So, what’s the hold-up?  Why haven’t we heard that some kind of agreement has been hammered out already?   Or, at least, that progress is being made?

I don’t know the answer to that question.  We know the negotiations between City staff and TVDSB staff are ongoing. We know that they are private discussions, as they should be.  But an agreement, even if only in principle until endorsed by the Trustees at their meeting in May 2014, wouldn’t be private, would it? We would have heard something. But the silence is deafening.

So, where’s the logjam?

The excess capacity at the school identified by the Trustees is gone.  Problem solved.

The local community did what we were asked to do by the Trustees, and more, delivering an innovative shared-use  plan for the building that should act as a model for other large urban core schools with excess capacity across the province.  A game-changer.

The City is at the table, funding committed, willing to do what it takes to make this work, and bargaining in good faith.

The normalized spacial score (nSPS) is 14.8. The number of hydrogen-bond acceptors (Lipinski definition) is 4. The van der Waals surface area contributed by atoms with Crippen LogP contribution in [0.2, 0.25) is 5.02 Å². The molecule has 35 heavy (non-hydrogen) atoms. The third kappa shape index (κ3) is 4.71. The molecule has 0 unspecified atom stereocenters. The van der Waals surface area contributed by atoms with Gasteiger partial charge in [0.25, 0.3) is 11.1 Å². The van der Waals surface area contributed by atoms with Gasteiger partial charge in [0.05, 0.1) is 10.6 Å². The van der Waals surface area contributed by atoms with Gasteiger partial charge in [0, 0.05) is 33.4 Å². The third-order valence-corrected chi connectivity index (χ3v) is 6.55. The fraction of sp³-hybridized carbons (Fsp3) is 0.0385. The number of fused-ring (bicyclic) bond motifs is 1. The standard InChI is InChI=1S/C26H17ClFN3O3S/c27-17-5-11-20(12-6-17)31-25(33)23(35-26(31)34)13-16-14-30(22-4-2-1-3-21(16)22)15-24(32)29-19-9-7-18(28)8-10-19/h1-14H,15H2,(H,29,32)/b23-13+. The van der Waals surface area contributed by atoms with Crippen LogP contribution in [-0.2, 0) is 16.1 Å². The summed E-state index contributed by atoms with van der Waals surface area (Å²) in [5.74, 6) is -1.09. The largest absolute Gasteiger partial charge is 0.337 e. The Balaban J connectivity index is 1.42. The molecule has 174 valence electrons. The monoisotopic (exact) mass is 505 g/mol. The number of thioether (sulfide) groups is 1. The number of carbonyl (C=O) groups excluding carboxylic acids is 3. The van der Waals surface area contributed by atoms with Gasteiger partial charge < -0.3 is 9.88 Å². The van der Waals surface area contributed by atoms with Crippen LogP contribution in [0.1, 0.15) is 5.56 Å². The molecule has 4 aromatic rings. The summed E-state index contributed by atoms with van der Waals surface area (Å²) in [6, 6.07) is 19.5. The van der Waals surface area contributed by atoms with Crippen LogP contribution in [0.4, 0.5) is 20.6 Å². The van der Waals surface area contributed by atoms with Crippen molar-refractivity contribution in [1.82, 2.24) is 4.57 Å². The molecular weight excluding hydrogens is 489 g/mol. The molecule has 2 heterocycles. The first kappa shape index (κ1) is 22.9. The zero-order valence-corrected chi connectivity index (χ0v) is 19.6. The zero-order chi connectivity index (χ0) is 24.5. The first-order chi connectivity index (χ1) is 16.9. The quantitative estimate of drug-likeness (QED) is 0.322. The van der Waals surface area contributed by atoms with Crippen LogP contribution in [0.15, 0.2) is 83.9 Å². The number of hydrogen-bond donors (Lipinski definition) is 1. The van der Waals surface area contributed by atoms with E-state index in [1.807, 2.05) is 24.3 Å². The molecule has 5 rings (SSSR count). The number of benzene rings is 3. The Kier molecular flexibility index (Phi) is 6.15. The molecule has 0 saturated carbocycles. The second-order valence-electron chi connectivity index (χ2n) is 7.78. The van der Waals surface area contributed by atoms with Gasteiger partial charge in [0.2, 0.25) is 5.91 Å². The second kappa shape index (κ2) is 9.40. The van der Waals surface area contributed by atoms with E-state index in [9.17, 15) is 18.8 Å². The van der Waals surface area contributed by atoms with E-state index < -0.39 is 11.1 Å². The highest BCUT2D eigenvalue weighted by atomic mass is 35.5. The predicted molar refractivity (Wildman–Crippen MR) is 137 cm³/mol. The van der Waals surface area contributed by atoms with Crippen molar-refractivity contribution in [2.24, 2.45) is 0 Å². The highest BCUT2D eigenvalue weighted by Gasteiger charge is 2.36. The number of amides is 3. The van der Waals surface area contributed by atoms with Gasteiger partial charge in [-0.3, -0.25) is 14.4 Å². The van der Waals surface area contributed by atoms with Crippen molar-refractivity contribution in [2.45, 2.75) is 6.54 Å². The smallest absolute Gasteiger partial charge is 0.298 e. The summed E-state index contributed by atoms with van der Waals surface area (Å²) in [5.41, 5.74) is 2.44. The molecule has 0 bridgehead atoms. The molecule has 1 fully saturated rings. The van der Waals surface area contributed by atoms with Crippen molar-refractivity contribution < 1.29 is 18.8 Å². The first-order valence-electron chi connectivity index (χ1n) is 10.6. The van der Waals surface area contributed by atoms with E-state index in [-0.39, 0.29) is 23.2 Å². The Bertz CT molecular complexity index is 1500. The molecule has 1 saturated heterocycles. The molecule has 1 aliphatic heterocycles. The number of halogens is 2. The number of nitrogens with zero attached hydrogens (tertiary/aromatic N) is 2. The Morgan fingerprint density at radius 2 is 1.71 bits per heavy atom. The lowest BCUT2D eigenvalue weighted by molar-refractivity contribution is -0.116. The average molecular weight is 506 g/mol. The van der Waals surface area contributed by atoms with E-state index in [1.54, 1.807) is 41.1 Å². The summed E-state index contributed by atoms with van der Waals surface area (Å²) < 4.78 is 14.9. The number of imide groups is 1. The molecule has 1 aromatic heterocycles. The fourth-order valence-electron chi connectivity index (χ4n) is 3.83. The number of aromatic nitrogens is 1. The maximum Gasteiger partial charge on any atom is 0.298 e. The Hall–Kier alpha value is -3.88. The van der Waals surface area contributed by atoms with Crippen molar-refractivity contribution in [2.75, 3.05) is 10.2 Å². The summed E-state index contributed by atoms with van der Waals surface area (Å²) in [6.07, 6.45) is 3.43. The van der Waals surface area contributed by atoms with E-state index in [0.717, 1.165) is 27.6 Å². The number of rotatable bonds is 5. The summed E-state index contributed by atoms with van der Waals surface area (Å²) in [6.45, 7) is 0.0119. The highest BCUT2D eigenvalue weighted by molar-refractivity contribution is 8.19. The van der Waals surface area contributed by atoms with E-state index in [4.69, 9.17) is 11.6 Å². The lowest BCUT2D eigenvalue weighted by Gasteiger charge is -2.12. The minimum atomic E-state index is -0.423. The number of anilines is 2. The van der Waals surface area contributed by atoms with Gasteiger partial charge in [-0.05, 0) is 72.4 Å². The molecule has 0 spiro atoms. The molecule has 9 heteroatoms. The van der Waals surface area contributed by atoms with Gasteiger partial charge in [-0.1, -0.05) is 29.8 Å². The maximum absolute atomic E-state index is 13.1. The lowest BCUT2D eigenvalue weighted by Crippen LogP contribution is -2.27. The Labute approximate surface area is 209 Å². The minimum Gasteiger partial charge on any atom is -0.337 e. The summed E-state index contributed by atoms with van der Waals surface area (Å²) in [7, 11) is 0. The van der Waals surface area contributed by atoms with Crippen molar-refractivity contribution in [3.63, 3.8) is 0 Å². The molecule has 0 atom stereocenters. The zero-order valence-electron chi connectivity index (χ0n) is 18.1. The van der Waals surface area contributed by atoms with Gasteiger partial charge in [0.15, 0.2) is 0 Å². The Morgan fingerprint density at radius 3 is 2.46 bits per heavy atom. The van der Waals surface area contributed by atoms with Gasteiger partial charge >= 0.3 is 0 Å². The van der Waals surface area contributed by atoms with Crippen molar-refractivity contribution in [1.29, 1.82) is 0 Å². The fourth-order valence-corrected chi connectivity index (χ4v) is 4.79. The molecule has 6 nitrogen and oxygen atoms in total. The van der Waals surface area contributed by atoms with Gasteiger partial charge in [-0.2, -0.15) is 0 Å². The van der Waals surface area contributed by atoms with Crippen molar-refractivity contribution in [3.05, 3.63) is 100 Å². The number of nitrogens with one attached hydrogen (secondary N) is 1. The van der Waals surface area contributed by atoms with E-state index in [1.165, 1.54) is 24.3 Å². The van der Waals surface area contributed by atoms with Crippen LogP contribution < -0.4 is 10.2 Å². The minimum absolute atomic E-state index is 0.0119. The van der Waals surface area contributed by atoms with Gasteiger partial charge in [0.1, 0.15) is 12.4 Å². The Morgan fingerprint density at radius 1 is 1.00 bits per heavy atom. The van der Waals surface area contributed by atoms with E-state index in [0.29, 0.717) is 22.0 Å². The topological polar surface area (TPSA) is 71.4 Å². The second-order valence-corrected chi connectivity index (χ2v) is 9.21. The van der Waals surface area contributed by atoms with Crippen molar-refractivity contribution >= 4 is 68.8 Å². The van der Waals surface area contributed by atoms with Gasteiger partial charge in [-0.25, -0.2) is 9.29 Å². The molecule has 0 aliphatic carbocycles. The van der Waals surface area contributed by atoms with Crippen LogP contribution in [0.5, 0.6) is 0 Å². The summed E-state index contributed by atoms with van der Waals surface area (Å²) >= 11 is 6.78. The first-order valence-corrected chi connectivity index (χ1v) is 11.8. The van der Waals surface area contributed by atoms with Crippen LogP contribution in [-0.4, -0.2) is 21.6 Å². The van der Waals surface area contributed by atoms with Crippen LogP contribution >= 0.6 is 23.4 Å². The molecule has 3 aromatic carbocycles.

Clearly, the logjam (or whatever it is) doesn’t rest with the Trustees, the local community or the City of London.

It’s not rocket science, folks,  Only the TVDSB Senior Staff are left as the possible culprit – the same staff who have systematically starved Lorne Ave Public School of resources over the years, shortchanging our students, in their single-minded pursuit of closing the school, putting roadblocks in our way at each step we’ve taken, changing the rules to sabotage our efforts every time we made progress, their utter disdain for this school, its students and this neighbourhood so very evident in their every interaction with us.

It couldn’t be that the TVDSB Senior Staff, and especially Mr. Kevin Bushell and Ms, assorted Karens, frustrated that a bunch of east London neighbours had solved the problem they apparently couldn’t, were digging in their heels in a fit of pique, could it? Sabotaging negotiations with the City? Wilfully ignoring the express instructions of their masters, our elected Trustees?

I’ve said all along that the dogged campaign to close this particular school in this particular neighbourhood is class warfare undertaken by certain TVDSB Senior Staff from what they feel is the security of their Sunshine List sinecures, their corner offices and their homes in tony London neighbourhoods.